Barack Obama, the US president, can't stand beetroot, artichokes are off the menu at France's presidential palace and Vladimir Putin, Russia's president, does not take any chances with dishes that emerge from the Kremlin kitchens.
Chefs reveal eating secrets of world leaders
PARIS // Barack Obama, the US president, can't stand beetroot, artichokes are off the menu at France's presidential palace and Vladimir Putin, Russia's president, does not take any chances with dishes that emerge from the Kremlin kitchens.
Those were just a few of the culinary titbits to emerge from the latest reunion of the select club of chefs who ply their trade on behalf of some of the most powerful men and women on the planet.
The "club des chefs des chefs", which now counts some 20 members, was formed 35 years ago by Gilles Bragard, who revealed that Mr Putin continues the tradition of medieval monarchs who, for fear of poisoning, were reluctant to eat anything that had not been tried first by someone else.
"Tasters still exist but only in the Kremlin, where a doctor checks every dish with the chef," Mr Bragard told reporters this week ahead of a reception for the chefs hosted by Francois Hollande, the new French president.
Mr Bragard's comments were confirmed by Mr Putin's head chef, Vakhtang Abushidi, and it seems he is not the only modern day leader who harbours a fear of what they may find on the plates put in front of them.
Anton Mosimann, a regular cook for the British royal family, recalled that a visit by a former US president resulted in him being "constantly followed around by two FBI guys who wanted to taste absolutely everything I was proposing to cook."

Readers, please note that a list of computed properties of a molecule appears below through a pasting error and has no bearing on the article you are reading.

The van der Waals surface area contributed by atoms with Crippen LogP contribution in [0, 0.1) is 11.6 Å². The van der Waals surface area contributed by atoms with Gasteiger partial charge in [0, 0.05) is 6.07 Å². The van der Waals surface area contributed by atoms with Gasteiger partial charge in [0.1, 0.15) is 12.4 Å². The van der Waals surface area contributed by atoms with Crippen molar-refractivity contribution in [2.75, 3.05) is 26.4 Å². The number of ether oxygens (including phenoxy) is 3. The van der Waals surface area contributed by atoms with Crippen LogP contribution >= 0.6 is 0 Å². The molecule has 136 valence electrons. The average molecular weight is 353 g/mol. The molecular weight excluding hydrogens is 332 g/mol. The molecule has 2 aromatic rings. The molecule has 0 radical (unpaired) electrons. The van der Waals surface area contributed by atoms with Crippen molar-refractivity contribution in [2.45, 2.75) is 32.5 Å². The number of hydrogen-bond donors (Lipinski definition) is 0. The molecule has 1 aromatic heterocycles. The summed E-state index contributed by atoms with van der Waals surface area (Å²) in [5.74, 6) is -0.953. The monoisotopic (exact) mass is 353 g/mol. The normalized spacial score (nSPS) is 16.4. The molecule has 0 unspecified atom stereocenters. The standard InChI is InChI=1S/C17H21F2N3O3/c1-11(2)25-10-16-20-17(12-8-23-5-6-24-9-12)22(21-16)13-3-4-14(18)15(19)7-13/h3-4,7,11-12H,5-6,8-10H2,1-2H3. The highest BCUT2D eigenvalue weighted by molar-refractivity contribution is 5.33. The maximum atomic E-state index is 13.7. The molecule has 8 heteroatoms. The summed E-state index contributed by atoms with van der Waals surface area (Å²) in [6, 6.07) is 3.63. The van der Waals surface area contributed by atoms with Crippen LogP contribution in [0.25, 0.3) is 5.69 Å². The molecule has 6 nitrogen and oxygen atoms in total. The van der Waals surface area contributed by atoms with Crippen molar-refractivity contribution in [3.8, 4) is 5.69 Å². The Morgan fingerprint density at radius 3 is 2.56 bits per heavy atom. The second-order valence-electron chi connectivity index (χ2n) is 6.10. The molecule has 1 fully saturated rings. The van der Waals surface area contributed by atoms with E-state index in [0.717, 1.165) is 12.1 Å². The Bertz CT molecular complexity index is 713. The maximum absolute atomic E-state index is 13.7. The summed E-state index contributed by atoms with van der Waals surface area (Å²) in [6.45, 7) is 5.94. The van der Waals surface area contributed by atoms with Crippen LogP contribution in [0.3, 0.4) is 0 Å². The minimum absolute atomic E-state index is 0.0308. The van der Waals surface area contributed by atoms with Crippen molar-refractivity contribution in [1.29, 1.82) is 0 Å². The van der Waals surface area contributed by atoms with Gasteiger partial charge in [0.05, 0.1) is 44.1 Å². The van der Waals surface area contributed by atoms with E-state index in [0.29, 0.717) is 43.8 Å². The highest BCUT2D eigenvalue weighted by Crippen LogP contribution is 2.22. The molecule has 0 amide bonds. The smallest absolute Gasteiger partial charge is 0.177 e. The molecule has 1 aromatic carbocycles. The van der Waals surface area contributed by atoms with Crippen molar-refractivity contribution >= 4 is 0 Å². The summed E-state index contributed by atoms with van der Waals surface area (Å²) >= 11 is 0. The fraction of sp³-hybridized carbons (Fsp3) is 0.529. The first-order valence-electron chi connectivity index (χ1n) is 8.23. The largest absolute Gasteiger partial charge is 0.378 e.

More recent interference in the palace kitchen has come from Britain's Duchess of Cambridge, the wife of Prince William, who asked the Swiss chef to lighten one of his sauces.
Mr Mosimann also revealed that, long after her retirement, former British prime minister Margaret Thatcher harboured warm memories of the quality of the beef that was served during her time in Downing Street.
Typically, the grocer's daughter could also remember just how much it cost. "It was delicious, but, oh, it was expensive!" Mr Mosimann recalled the Iron Lady exclaiming.
Bernard Vaussion, who has cooked for French presidents and their guests for 40 years, confirmed that his new boss Mr Hollande would gladly give artichokes a wide berth.
But he is delighted that cheese is back on the Elysee menu after being banished from the table during the term of Mr Hollande's chocoholic predecessor, Nicolas Sarkozy.
Cristeta Comerford, the head chef at the White House, would not be drawn on Mr Obama's aversion to beetroot (also revealed by Mr Bragard), perhaps anxious not to undermine Michelle Obama's drive to get American kids to eat more fruit and vegetables.
By way of example, the first lady has established a vegetable plot and an orchard in the White House grounds.
Monaco's Prince Albert II - a "fine gourmet" according to his chef Christian Garcia - is another fan of home-grown cuisine, with much of what he eats drawn from his organic kitchen garden.
Offal is the only no-go area for Mr Garcia, who has recently added the South African speciality bobotie - a spiced minced meat dish baked with an egg-based topping - to his repertoire of recipes following Prince Albert's marriage to Princess Charlene.